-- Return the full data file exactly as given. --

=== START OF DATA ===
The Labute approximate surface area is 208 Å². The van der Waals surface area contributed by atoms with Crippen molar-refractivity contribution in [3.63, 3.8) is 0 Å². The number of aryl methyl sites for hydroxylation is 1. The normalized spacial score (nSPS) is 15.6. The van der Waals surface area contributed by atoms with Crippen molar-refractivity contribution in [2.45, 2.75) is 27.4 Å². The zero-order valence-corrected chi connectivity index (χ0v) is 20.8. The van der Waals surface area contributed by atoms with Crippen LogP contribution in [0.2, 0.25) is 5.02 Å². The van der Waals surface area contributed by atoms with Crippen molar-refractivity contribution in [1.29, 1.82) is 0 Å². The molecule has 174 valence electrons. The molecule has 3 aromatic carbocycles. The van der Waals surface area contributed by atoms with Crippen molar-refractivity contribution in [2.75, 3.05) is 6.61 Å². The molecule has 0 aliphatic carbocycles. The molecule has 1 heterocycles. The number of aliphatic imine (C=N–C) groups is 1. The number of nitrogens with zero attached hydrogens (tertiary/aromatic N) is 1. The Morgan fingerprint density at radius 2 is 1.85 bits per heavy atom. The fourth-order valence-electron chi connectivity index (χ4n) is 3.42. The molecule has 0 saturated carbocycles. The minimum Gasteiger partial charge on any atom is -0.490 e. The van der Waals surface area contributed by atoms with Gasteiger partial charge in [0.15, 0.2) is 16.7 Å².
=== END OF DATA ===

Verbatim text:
The Labute approximate surface area is 208 Å². The van der Waals surface area contributed by atoms with Crippen molar-refractivity contribution in [3.63, 3.8) is 0 Å². The number of aryl methyl sites for hydroxylation is 1. The normalized spacial score (nSPS) is 15.6. The van der Waals surface area contributed by atoms with Crippen molar-refractivity contribution in [2.45, 2.75) is 27.4 Å². The zero-order valence-corrected chi connectivity index (χ0v) is 20.8. The van der Waals surface area contributed by atoms with Crippen LogP contribution in [0.2, 0.25) is 5.02 Å². The van der Waals surface area contributed by atoms with Crippen molar-refractivity contribution in [1.29, 1.82) is 0 Å². The molecule has 174 valence electrons. The molecule has 3 aromatic carbocycles. The van der Waals surface area contributed by atoms with Crippen molar-refractivity contribution in [2.75, 3.05) is 6.61 Å². The molecule has 0 aliphatic carbocycles. The molecule has 1 heterocycles. The number of aliphatic imine (C=N–C) groups is 1. The number of nitrogens with zero attached hydrogens (tertiary/aromatic N) is 1. The Morgan fingerprint density at radius 2 is 1.85 bits per heavy atom. The fourth-order valence-electron chi connectivity index (χ4n) is 3.42. The molecule has 0 saturated carbocycles. The minimum Gasteiger partial charge on any atom is -0.490 e. The van der Waals surface area contributed by atoms with Gasteiger partial charge in [0.15, 0.2) is 16.7 Å².